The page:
the priests every Sabbath. S. Lev. 24*^. The Greek name, taken 
from the Sept., denotes the bread set forth before God. The 
Hebrew name, about which there has been naturally much curi- 
ous writing, seems to mean that the bread, in some way, symbol- 
ized God's presence, tous 'K.pfx% — the priests. 

Toi/s Uptt^, instead of tois Up^ai, Tisch. Treg. marg. WH. n BL. 

Toirs lepct? is the subject of (iayeiv. The priests were allowed 
to eat the bread after it had been replaced by fresh loaves. In 
this case, there was no other bread, and when David and his hun- 

50 THE GOSPEL OF MARK [ll. 26-28 

gry men appeared, it became a case of physical need against rit- 
ual law. Jesus cites it as a case decided by a competent authority 
and accepted by the people, showing the superiority of natural 
law to positive enactment, the same principle involved in the 
alleged illegal action of his disciples. And he evidently upholds 
the correctness of the principle, and not simply the authority of 
this precedent. 

27. TO (Taf^f^aTov 8ta rbv avOpoiirov — ^/le Sabbath was made on 
account of man, not man on account of the Sabbath. This is 
introduced to show the supremacy of man over the Sabbath. The 
statement that the Son of Man is Lord of the Sabbath follows 
directly from this. If the law antedates man, having its seat in 
God, as the moral law does, it becomes a part of the moral con- 
stitution of things, resident in God, to which man is subservient. 
But if it is something devised by God for the uses of man, then 
the subserviency belongs to the law, and man can adapt it to his 
uses, and set it aside, or modify it, whenever it interferes with his 
good. The law of the Sabbath, if not moral, is either natural or 
positive. Regarded as natural law, the principle involved is that 
of rest, and this places it in the same category as the law of day 
and night. As positive, it is a matter simply of enactment, and 
not of principle. And in both aspects it is liable to exceptions. 
It is only moral law which is lord of man, and so inviolable, 

28. Kuptos — the noun is emphatic from its position. koI tov 
aafi^oLTov — a/so of the Sabbath, as well as of other things belong- 
ing to the life of man. This lordship, as we have seen, is true of 
everything else except moral law. Of that he would be adminis- 
trator and interpreter, but not Lord. He would be ruler under 
the supreme law, but without the power to modify or set aside, as 
in the case of that which is made for man. 

Weiss, Life of Jesus, contends that Jesus did not here, nor in fact any- 
where, assume an attitude of independence towards the Jewish Law, but 
only towards the current traditional interpretation of it. But surely, the 
statement that the Sabbath was made for man, not man for the Sabbath, 
puts the Sabbath law in a separate class, and subordinates it to the moral 
law. Whereas, the O.T. throughout, not only makes the Sabbath a matter 
of moral obligation, but of the highest moral obligation. Judaism is a 
system of rules, Christianity of principles. And so far forth as the Sabbath 
is a rule, that is, so far as it is Jewish, Jesus does abrogate it in these words. 
Weiss confuses matters by neglecting this distinction. 

This early statement of Jesus' lordship, and its use of the term 
Son of Man as his official title, is a good specimen of the way in 
which he tacitly assumed his Messianic character under this title, 
while the doubt in which the whole nation stood of his claim shows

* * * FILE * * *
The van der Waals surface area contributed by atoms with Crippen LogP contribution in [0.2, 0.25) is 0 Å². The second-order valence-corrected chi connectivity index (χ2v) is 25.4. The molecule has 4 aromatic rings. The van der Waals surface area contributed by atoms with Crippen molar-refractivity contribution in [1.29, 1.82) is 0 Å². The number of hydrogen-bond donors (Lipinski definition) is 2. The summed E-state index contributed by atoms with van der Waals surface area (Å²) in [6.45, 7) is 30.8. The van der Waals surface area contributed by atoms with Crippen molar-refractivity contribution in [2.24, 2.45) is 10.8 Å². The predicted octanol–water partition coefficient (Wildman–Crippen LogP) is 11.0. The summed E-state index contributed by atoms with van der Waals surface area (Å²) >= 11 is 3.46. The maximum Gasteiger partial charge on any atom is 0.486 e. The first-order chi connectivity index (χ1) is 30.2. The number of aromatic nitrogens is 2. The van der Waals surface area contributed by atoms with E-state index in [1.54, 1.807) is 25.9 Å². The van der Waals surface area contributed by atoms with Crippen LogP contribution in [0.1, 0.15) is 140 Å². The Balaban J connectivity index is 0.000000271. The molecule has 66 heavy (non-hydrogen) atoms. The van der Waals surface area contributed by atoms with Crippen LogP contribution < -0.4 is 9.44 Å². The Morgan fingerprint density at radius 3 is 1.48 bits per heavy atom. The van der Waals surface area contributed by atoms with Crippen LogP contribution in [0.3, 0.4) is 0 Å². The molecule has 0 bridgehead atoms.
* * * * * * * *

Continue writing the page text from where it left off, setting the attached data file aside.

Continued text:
that he was not understood to make it formally. 



The third chapter continues the account of the Period of Con- 
flict. It contains matter, however, which belongs to the period, 
but not to the conflict. It shows us Jesus attended by larger 
crowds than ever, drawm by the report of his deeds from the 
whole country, as far south as Jerusalem, and as far north as 
Tyre and Sidon. The growth of hostility against him is thus 
shown to be accompanied by an access of popularity with the 
people. The combination of these two features seems to his 
family to make the situation so dangerous, and his own action so 
unwise, that they think him distraught and seek to restrain him. 
In the midst of this is introduced the account of the appointment 
of the apostles, evidently in the connection, as assistants to him in 
his increasing work. The occasions of conflict are, first, the heal- 
ing of a man with a palsied arm on the Sabbath, causing a renewal 
of the Sabbath controversy, and secondly, the charge of the Scribes 
that he casts out demons through Beelzebul, and that he himself 
is possessed by that prince of the demons. He himself brings on 
the controversy about the Sabbath by his question whether the 
Sabbath is a day for good or evil deeds, for kilUng or healing. 
And the charge of collusion with the devil he meets with the ques- 
tion whether Satan casts out Satan. 


1-6. Jesus heals a ivithercd hand in the synagogue on the 
Sabbath, and stirs up fresh opposition against himself. 

The fifth offence of Jesus against the current Judaism is a case 
of healing on the Sabbath. It belongs evidently to a period 
when the freedom of Jesus' treatment of this sacred day had 
created considerable notoriety, for his enemies are on the watch 
for him to give them a fresh charge against him. The scene is 
the synagogue, and the case is that of a man with a withered hand. 
Jesus himself is the challenger this time, as he calls the man out 
into their midst, and meets their scruple with the question, whether 
it is allowable to confer the good of healing, or to inflict the injury 
of refusing to heal. 

§2 THE GOSPEL OF MARK [ill. 1-4 

1. vaXiv CIS (Tvvayojyriv — again into the synagogue} 

Omit Tr\v before avva.yu3yr\v Tisch. Treg. (Treg.) WH. K B. The art is 
an apparent emendation. 

The TToXiv, again, keeps up the connection with preceding visits